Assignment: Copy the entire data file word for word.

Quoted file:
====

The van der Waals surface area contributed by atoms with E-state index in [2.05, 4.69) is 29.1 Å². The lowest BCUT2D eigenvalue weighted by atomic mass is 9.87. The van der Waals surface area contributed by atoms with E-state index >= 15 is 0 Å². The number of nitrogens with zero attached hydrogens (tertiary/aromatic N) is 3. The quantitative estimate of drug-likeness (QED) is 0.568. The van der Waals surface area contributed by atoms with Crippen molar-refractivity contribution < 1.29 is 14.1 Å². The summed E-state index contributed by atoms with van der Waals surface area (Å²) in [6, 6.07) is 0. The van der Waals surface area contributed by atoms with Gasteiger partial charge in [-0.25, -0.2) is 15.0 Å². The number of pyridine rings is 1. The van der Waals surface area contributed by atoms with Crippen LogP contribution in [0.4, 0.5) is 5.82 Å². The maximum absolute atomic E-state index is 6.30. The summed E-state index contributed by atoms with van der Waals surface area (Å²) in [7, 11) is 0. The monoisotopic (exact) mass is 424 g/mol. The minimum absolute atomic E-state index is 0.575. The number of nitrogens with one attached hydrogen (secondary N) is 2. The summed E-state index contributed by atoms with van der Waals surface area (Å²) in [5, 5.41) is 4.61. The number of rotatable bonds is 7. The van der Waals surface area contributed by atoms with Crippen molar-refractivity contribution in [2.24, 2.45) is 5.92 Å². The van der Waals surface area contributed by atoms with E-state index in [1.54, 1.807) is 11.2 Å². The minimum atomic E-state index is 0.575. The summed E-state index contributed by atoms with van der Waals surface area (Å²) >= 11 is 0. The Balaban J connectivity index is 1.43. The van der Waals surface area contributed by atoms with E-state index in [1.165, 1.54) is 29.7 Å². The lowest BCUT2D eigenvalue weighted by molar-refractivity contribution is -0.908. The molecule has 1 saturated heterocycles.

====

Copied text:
The van der Waals surface area contributed by atoms with E-state index in [2.05, 4.69) is 29.1 Å². The lowest BCUT2D eigenvalue weighted by atomic mass is 9.87. The van der Waals surface area contributed by atoms with E-state index >= 15 is 0 Å². The number of nitrogens with zero attached hydrogens (tertiary/aromatic N) is 3. The quantitative estimate of drug-likeness (QED) is 0.568. The van der Waals surface area contributed by atoms with Crippen molar-refractivity contribution < 1.29 is 14.1 Å². The summed E-state index contributed by atoms with van der Waals surface area (Å²) in [6, 6.07) is 0. The van der Waals surface area contributed by atoms with Gasteiger partial charge in [-0.25, -0.2) is 15.0 Å². The number of pyridine rings is 1. The van der Waals surface area contributed by atoms with Crippen LogP contribution in [0.4, 0.5) is 5.82 Å². The maximum absolute atomic E-state index is 6.30. The summed E-state index contributed by atoms with van der Waals surface area (Å²) in [7, 11) is 0. The monoisotopic (exact) mass is 424 g/mol. The minimum absolute atomic E-state index is 0.575. The number of nitrogens with one attached hydrogen (secondary N) is 2. The summed E-state index contributed by atoms with van der Waals surface area (Å²) in [5, 5.41) is 4.61. The number of rotatable bonds is 7. The van der Waals surface area contributed by atoms with Crippen molar-refractivity contribution in [2.24, 2.45) is 5.92 Å². The van der Waals surface area contributed by atoms with E-state index in [1.54, 1.807) is 11.2 Å². The minimum atomic E-state index is 0.575. The summed E-state index contributed by atoms with van der Waals surface area (Å²) >= 11 is 0. The Balaban J connectivity index is 1.43. The van der Waals surface area contributed by atoms with E-state index in [1.165, 1.54) is 29.7 Å². The lowest BCUT2D eigenvalue weighted by molar-refractivity contribution is -0.908. The molecule has 1 saturated heterocycles.